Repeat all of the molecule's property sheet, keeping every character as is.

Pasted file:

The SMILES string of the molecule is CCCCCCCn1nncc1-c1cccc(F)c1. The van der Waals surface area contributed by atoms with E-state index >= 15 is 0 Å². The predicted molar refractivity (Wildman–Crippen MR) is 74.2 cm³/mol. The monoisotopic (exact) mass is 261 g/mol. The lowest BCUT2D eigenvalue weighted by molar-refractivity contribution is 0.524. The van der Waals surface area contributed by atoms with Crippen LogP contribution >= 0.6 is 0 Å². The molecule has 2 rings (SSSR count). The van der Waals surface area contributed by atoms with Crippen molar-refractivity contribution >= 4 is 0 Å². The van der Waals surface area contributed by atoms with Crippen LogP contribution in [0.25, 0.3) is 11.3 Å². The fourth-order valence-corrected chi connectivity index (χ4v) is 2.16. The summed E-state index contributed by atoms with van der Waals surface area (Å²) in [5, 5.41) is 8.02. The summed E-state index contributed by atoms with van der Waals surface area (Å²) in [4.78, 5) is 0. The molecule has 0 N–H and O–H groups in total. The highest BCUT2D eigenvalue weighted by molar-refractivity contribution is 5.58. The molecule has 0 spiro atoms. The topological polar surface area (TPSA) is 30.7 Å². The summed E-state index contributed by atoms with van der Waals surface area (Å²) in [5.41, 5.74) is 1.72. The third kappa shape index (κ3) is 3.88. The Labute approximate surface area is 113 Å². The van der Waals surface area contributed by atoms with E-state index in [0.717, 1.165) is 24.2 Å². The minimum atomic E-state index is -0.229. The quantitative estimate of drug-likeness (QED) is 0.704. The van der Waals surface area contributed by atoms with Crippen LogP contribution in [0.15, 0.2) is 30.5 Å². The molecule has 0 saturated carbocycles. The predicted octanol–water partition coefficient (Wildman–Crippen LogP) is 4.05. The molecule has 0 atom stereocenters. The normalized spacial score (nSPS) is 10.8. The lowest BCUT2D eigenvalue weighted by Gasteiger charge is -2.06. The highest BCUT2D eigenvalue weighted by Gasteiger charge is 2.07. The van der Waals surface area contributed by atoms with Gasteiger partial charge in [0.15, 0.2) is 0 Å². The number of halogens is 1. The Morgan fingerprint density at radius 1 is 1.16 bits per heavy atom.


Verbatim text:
The SMILES string of the molecule is CCCCCCCn1nncc1-c1cccc(F)c1. The van der Waals surface area contributed by atoms with E-state index >= 15 is 0 Å². The predicted molar refractivity (Wildman–Crippen MR) is 74.2 cm³/mol. The monoisotopic (exact) mass is 261 g/mol. The lowest BCUT2D eigenvalue weighted by molar-refractivity contribution is 0.524. The van der Waals surface area contributed by atoms with Crippen LogP contribution >= 0.6 is 0 Å². The molecule has 2 rings (SSSR count). The van der Waals surface area contributed by atoms with Crippen molar-refractivity contribution >= 4 is 0 Å². The van der Waals surface area contributed by atoms with Crippen LogP contribution in [0.25, 0.3) is 11.3 Å². The fourth-order valence-corrected chi connectivity index (χ4v) is 2.16. The summed E-state index contributed by atoms with van der Waals surface area (Å²) in [5, 5.41) is 8.02. The summed E-state index contributed by atoms with van der Waals surface area (Å²) in [4.78, 5) is 0. The molecule has 0 N–H and O–H groups in total. The highest BCUT2D eigenvalue weighted by molar-refractivity contribution is 5.58. The molecule has 0 spiro atoms. The topological polar surface area (TPSA) is 30.7 Å². The summed E-state index contributed by atoms with van der Waals surface area (Å²) in [5.41, 5.74) is 1.72. The third kappa shape index (κ3) is 3.88. The Labute approximate surface area is 113 Å². The van der Waals surface area contributed by atoms with E-state index in [0.717, 1.165) is 24.2 Å². The minimum atomic E-state index is -0.229. The quantitative estimate of drug-likeness (QED) is 0.704. The van der Waals surface area contributed by atoms with Crippen LogP contribution in [0.15, 0.2) is 30.5 Å². The molecule has 0 saturated carbocycles. The predicted octanol–water partition coefficient (Wildman–Crippen LogP) is 4.05. The molecule has 0 atom stereocenters. The normalized spacial score (nSPS) is 10.8. The lowest BCUT2D eigenvalue weighted by Gasteiger charge is -2.06. The highest BCUT2D eigenvalue weighted by Gasteiger charge is 2.07. The van der Waals surface area contributed by atoms with Gasteiger partial charge in [0.15, 0.2) is 0 Å². The number of halogens is 1. The Morgan fingerprint density at radius 1 is 1.16 bits per heavy atom.